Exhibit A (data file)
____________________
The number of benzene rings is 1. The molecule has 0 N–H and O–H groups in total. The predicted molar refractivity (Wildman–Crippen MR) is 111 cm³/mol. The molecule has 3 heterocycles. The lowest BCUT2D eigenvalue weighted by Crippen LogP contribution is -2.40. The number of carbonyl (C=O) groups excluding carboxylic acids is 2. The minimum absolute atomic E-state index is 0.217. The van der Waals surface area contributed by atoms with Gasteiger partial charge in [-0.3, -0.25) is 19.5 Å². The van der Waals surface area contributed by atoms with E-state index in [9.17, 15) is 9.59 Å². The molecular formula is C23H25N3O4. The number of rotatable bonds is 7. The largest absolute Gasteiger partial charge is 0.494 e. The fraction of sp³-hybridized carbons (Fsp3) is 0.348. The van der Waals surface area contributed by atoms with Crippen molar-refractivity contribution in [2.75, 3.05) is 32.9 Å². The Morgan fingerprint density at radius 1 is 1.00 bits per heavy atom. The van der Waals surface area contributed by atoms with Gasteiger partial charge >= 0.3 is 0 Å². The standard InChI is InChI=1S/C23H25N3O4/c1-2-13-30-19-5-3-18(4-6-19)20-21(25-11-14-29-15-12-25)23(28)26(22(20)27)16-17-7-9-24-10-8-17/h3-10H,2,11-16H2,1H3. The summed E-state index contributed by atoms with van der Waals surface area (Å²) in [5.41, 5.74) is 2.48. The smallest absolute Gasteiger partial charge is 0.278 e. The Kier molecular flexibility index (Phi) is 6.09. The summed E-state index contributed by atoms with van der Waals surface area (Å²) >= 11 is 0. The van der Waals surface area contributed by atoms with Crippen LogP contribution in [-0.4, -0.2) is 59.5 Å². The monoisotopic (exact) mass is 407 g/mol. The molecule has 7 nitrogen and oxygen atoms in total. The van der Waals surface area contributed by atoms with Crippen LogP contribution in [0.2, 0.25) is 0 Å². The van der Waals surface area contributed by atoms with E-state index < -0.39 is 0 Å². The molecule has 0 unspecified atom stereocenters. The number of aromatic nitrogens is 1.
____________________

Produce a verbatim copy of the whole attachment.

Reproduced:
The number of benzene rings is 1. The molecule has 0 N–H and O–H groups in total. The predicted molar refractivity (Wildman–Crippen MR) is 111 cm³/mol. The molecule has 3 heterocycles. The lowest BCUT2D eigenvalue weighted by Crippen LogP contribution is -2.40. The number of carbonyl (C=O) groups excluding carboxylic acids is 2. The minimum absolute atomic E-state index is 0.217. The van der Waals surface area contributed by atoms with Gasteiger partial charge in [-0.3, -0.25) is 19.5 Å². The van der Waals surface area contributed by atoms with E-state index in [9.17, 15) is 9.59 Å². The molecular formula is C23H25N3O4. The number of rotatable bonds is 7. The largest absolute Gasteiger partial charge is 0.494 e. The fraction of sp³-hybridized carbons (Fsp3) is 0.348. The van der Waals surface area contributed by atoms with Crippen molar-refractivity contribution in [2.75, 3.05) is 32.9 Å². The Morgan fingerprint density at radius 1 is 1.00 bits per heavy atom. The van der Waals surface area contributed by atoms with Gasteiger partial charge >= 0.3 is 0 Å². The standard InChI is InChI=1S/C23H25N3O4/c1-2-13-30-19-5-3-18(4-6-19)20-21(25-11-14-29-15-12-25)23(28)26(22(20)27)16-17-7-9-24-10-8-17/h3-10H,2,11-16H2,1H3. The summed E-state index contributed by atoms with van der Waals surface area (Å²) in [5.41, 5.74) is 2.48. The smallest absolute Gasteiger partial charge is 0.278 e. The Kier molecular flexibility index (Phi) is 6.09. The summed E-state index contributed by atoms with van der Waals surface area (Å²) >= 11 is 0. The van der Waals surface area contributed by atoms with Crippen LogP contribution in [-0.4, -0.2) is 59.5 Å². The monoisotopic (exact) mass is 407 g/mol. The molecule has 7 nitrogen and oxygen atoms in total. The van der Waals surface area contributed by atoms with Crippen LogP contribution in [0.2, 0.25) is 0 Å². The van der Waals surface area contributed by atoms with E-state index < -0.39 is 0 Å². The molecule has 0 unspecified atom stereocenters. The number of aromatic nitrogens is 1.